This Bob Knight-hates-Puerto Rico stuff has taken on a life of its own, with only the most deceiving relationship to truth. Because of it, some people say Knight shouldn't be the U.S. Olympic basketball coach in 1984. It is time someone rose up on his hind legs and shouted, "The guy was railroaded. Get off his case."

Cover your ears, dear readers, because there will be more shouting here today, some from your mild-mannered typist and some from Knight, who yesterday said, "I'm tired of this. If we lose tonight because I've spent so much time on this Puerto Rico thing this week, I'm going to be sicker than I've been in a long time."

Knight's Indiana University team would play Iowa shortly after he talked by phone about the latest storm thundering around his ears. (Indiana did lose, 58-57). Or maybe the lightning is dancing on the back pockets of his jeans, for it was a report of his moon-over-San Juan joke that breathed life into what seemed a dead issue.

Three years ago at the Pan American Games, Knight was arrested and convicted in absentia of a misdemeanor--assaulting a police officer. Should he return to Puerto Rico, he faces a $500 fine and six months in jail. As any red-blooded American would do, Knight crossed Puerto Rico off his list of vacation sites.

And why not? Every member of the U.S. basketball delegation testified that Knight only pushed away a cop who had put his finger in the coach's eye. All agreed the cop provoked the incident.

None denies Knight's anger. Knight had lifted his voice to reason with the finger-pointing policeman, who in turn lifted his handcuffs.

This was early in the Games, shortly after some Puerto Ricans cut down eight U.S. flags and burned two by way of saying have a happy day. This was in a place where anti-U.S. sentiment ran so hot that Knight remembers, "At the Cuba-U.S. women's basketball game, everybody cheered for Cuba."

Two days later in a Cuba-U.S. men's game, a Cuban sucker-punched Kyle Macy, the Kentucky all-American. Macy's jaw was broken.

Back home in Indiana, Knight asked Gov. Otis Bowen if he should write a letter of apology to Puerto Rico Gov. Carlos Romero Barcelo. "Gov. Bowen said no," Knight said. "But I wrote it, anyway."

Knight's letter said his problem was with one man, not the warm and dignified people of Puerto Rico. "I offer my most sincere apologies through you to them if anything I have done or said has been interpreted as being offensive to the people of Puerto Rico," the letter said. Knight said Gov. Romero Barcelo never answered the letter.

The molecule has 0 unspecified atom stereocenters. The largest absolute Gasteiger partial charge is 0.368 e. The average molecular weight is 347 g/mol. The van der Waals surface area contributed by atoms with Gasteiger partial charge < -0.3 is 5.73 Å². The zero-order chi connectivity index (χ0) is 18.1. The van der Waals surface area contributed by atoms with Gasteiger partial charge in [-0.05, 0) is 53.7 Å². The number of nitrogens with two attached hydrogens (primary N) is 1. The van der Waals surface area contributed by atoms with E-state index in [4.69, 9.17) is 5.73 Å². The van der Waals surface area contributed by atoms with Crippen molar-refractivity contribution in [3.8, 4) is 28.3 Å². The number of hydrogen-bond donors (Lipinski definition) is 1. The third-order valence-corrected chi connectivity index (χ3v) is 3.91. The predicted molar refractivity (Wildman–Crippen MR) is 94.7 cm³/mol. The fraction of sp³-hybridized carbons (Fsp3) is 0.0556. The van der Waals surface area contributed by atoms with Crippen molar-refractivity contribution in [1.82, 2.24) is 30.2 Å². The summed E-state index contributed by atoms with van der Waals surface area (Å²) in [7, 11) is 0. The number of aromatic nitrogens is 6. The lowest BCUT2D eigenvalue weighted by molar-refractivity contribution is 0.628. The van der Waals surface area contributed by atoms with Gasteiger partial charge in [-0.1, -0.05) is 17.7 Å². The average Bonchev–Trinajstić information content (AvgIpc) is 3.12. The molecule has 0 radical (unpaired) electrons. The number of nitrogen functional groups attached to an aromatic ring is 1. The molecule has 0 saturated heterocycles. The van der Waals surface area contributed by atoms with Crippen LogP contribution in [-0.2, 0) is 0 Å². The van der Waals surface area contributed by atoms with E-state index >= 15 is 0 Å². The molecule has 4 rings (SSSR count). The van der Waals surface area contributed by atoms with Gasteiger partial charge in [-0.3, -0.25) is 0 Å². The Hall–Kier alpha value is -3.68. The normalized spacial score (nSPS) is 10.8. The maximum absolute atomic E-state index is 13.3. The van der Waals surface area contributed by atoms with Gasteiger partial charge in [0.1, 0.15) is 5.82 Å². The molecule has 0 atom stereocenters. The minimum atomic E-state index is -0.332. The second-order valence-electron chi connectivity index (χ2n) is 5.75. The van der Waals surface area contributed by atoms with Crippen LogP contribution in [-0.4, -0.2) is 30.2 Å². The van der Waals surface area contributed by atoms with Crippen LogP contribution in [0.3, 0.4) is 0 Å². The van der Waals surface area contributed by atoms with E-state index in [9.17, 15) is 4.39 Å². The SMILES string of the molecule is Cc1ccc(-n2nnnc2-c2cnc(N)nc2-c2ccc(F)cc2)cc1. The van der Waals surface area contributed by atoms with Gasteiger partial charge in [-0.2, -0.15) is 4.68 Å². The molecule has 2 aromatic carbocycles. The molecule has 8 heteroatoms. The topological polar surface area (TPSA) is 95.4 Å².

"I'm done, as of now, talking about Puerto Rico," the coach said. "I did nothing wrong. I apologized if anybody thought I did. I don't think I need to say another thing. It's ridiculous. I've never directed any remarks at any group, religious or ethnic. This un-American crap--I'm as American as anybody can be."

Back in 1979, masters of ceremonies started giving Knight one-way plane tickets to San Juan.

At a hospital benefit dinner last fall, Knight said no thanks to the joke/ticket. He also said he dropped his drawers and mooned Puerto Rico as his plane left. "That's the last thing I wanted those people to see of me," Knight said, and everyone laughed, as people have laughed for three years now.

"People have done that to me 500 times," Knight said. "Major league baseball players, Puerto Ricans, have kidded me about it. Chi Chi Rodriguez needled me in front of 200 people, and I thought it was funnier than hell and so did he, and we hugged and that was it. The governor of Indiana, President Ford and U.S. senators have needled me. It was always done in fun, and I've given as well as I took. Don Rickles gets paid big money for saying the same things."

Difference is, Rickles won't represent the U.S. in the Olympics, a politically sensitive arena where diplomacy and tact not the kindest of insults, should cover every situation.

Knight's mooning joke is "incredibly tasteless," to quote an editorial in The Washington Post that called for Knight's replacement as the Olympic coach. Soon, Puerto Rico politicians raised a clamor for Knight's dismissal, as did the Hispanic caucus in the U.S. Congress. These critics see Knight as a crude, racist bully who misrepresents the Olympic ideal of sportsmanship, brotherhood and fair play.

Bullfeathers. Loudly.

Knight is a great coach whose honesty does honor to his university. We can pick nits with lapses in judgment (whereas editorialists and columnists are without flaw). But for every little debit, there are a dozen large credits.

What the Olympics needs is not fewer Bob Knights, but more. Our last two Olympic coaches back Knight.

"Bob is a man of integrity and great intelligence," Dean Smith said. "I'm not at all worried. He will represent the U.S. very well."

Dave Gavitt said, "I'm very comfortable with Bob. The events of Puerto Rico will have nothing to do with these Olympics. He will be coaching the U.S. in Los Angeles."

One thing more. The San Juan Star's editorial pages of Jan. 27 carried a lawyer's article entitled "The issue of corruption." Juan M. Garcia Passalacqua said corruption in Puerto Rican government is "without precedent."

The lawyer detailed corruption charges touching the government's banking, housing, public works, drugs, electricity and financial departments. "The Police Department is under investigation by a federal grand jury for corruption and Mafia connections in high places," he wrote.

Bob Knight said, "It sounds like they have a few things more pertinent to do than mess around with a basketball coach."

He said it loudly.